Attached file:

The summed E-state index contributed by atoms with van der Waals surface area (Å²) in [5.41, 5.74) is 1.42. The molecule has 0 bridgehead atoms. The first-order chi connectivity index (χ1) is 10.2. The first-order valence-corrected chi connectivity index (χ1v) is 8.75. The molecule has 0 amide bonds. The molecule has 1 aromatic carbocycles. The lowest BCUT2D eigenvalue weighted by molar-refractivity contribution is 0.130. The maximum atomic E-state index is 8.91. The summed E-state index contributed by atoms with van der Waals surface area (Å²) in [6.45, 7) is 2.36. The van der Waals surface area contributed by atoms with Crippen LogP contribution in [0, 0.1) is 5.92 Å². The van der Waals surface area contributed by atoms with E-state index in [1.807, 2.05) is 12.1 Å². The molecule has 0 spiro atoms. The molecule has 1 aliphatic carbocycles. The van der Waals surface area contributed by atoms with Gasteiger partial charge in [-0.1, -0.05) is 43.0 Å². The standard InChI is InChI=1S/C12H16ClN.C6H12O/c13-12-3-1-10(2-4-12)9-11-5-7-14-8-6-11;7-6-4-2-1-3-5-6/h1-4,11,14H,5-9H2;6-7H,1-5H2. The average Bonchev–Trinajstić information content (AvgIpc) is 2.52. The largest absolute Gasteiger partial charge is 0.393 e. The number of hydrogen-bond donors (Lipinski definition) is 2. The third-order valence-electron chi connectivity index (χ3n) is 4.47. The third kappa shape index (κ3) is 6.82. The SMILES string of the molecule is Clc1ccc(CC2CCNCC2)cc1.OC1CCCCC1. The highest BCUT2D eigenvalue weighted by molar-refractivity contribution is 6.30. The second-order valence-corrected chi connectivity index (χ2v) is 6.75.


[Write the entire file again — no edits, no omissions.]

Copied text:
The summed E-state index contributed by atoms with van der Waals surface area (Å²) in [5.41, 5.74) is 1.42. The molecule has 0 bridgehead atoms. The first-order chi connectivity index (χ1) is 10.2. The first-order valence-corrected chi connectivity index (χ1v) is 8.75. The molecule has 0 amide bonds. The molecule has 1 aromatic carbocycles. The lowest BCUT2D eigenvalue weighted by molar-refractivity contribution is 0.130. The maximum atomic E-state index is 8.91. The summed E-state index contributed by atoms with van der Waals surface area (Å²) in [6.45, 7) is 2.36. The van der Waals surface area contributed by atoms with Crippen LogP contribution in [0, 0.1) is 5.92 Å². The van der Waals surface area contributed by atoms with E-state index in [1.807, 2.05) is 12.1 Å². The molecule has 0 spiro atoms. The molecule has 1 aliphatic carbocycles. The van der Waals surface area contributed by atoms with Gasteiger partial charge in [-0.1, -0.05) is 43.0 Å². The standard InChI is InChI=1S/C12H16ClN.C6H12O/c13-12-3-1-10(2-4-12)9-11-5-7-14-8-6-11;7-6-4-2-1-3-5-6/h1-4,11,14H,5-9H2;6-7H,1-5H2. The average Bonchev–Trinajstić information content (AvgIpc) is 2.52. The largest absolute Gasteiger partial charge is 0.393 e. The number of hydrogen-bond donors (Lipinski definition) is 2. The third-order valence-electron chi connectivity index (χ3n) is 4.47. The third kappa shape index (κ3) is 6.82. The SMILES string of the molecule is Clc1ccc(CC2CCNCC2)cc1.OC1CCCCC1. The highest BCUT2D eigenvalue weighted by molar-refractivity contribution is 6.30. The second-order valence-corrected chi connectivity index (χ2v) is 6.75.